JACKSONVILLE – Josh Oliver knew a little about what to expect.
That’s the benefit of people you know having made it in the NFL before you – that what can be overwhelming is a little less so.
“It’s gone well,” Oliver said Thursday.
That’s good news for the Jaguars, because Oliver was referring to the 2019 offseason program – and the Jaguars would very much like that period to go well for the rookie tight end.
“I just came in wanting to get better, trying to get used to all the coaching around me,” Oliver said Thursday on Day 9 of organized team activities at the Dream Finders Homes Practice Complex adjacent to TIAA Bank Field.
“I wanted to get familiar with the playbook, and the guys around me and how you go about things in the NFL.”
Oliver’s uncle, Clancy Oliver, played with the Pittsburgh Steelers in 1969 and 1970 and with the St. Louis Cardinals in 1973.
“I had a couple of family members play in the NFL,” he said. “They’ve been able to contact me and tell me what to expect.”
The Jaguars’ offseason will close next week with a three-day mandatory minicamp – and while projecting NFL success for a rookie is tricky in May and June, Oliver through much of the on-field portion of the offseason has shown glimpses of why the team selected him from San Jose State in the third round of the 2019 NFL Draft.
“I think he has done a nice job,” Jaguars Head Coach Doug Marrone said of Oliver earlier in OTAs. “He has shown the ability to make some plays.”
Offensive coordinator John DeFilippo called tight end possibly the toughest position in the Jaguars’ offense other than quarterback – primarily because tight ends are asked to stay on the field extensively in base personnel to create favorable matchups.
“We like staying in base personnel to keep the base defense on the field and have that position do a lot of jobs,” DeFilippo said. “He’s learning. He’s doing a great job, and he’s seen and not heard, which is what you want out of a rookie in terms of keeping his head in the playbook and doing what he needs to do on the field.”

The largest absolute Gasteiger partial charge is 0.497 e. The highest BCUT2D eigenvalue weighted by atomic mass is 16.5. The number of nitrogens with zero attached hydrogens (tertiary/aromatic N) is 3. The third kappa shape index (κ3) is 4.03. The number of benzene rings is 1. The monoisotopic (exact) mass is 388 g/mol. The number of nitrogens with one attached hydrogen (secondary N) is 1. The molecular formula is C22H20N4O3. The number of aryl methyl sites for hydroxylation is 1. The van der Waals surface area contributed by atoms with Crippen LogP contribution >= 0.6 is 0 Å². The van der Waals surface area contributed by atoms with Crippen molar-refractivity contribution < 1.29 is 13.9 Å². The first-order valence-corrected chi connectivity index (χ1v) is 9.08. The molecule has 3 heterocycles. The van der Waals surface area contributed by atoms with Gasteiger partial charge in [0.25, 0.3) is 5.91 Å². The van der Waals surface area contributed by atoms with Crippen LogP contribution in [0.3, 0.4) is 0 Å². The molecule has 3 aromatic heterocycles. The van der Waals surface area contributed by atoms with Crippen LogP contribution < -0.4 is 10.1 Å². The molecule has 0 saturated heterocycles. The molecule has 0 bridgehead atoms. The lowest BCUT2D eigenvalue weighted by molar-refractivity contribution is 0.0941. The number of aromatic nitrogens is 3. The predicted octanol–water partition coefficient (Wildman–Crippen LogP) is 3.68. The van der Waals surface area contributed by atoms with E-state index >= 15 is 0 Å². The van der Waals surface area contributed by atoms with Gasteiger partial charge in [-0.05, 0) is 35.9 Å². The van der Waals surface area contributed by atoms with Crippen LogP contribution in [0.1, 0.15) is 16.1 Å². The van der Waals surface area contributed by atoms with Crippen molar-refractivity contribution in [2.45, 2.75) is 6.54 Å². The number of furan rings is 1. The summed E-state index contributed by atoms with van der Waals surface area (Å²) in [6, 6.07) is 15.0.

Oliver, who caught 56 passes for 709 yards and four touchdowns for San Jose State this past season, was considered a natural pass catcher and receiver entering the draft. He has shown those traits during OTAs, showing soft and secure hands at times and looking smooth in and out of his breaks during unpadded work.
He also has shown good rapport at times with new quarterback Nick Foles, and at times has been one of the team’s more positive stories offensively in the last month.
“I definitely feel comfortable in this offense,” Oliver said. “That’s always a good start.”
That’s positive for the Jaguars, who will enter training camp hoping Oliver can be a key contributor in what is a largely overhauled tight end position. They released longtime veteran tight end Marcedes Lewis following the 2017 season and released veteran tight end Austin Seferian-Jenkins earlier this offseason after his lone season with the team. The tight ends currently on the roster are Oliver, 2018 unrestricted free-agent signee Geoff Swaim, James O’Shaughnessy, Ben Koyack, first-year veteran Pharaoh McKever and rookie free agents Michael Colubiale and Charles Jones.
Oliver called the Jaguars’ offense quite a bit different from that which he ran in college.
“The attention to little details, all the different formations, different personnel groups …. it’s a lot more enhanced,” he said. “But you expect that coming into the NFL from college.”
Key to Oliver’s transition to the NFL figures to be his ability as a blocker. Tight end has evolved in recent seasons to essentially two positions – blocking tight end and receiving tight end. Still, both “positions” need to be at least functional at the other skill – and while Oliver appears a natural pass-catcher, his run-blocking will be a topic to watch throughout his rookie training camp and regular season.
“I just came in with the mentality of getting better at everything – whatever I’m doing,” Oliver said. “The coaches have done a hell of a job of getting me revved up in the blocking game, and just critiquing little things and helping me come along.
“I’m a football player at the end of the day. I’m willing to do whatever the team wants me to do. I don’t view that as something I’m not going to do.”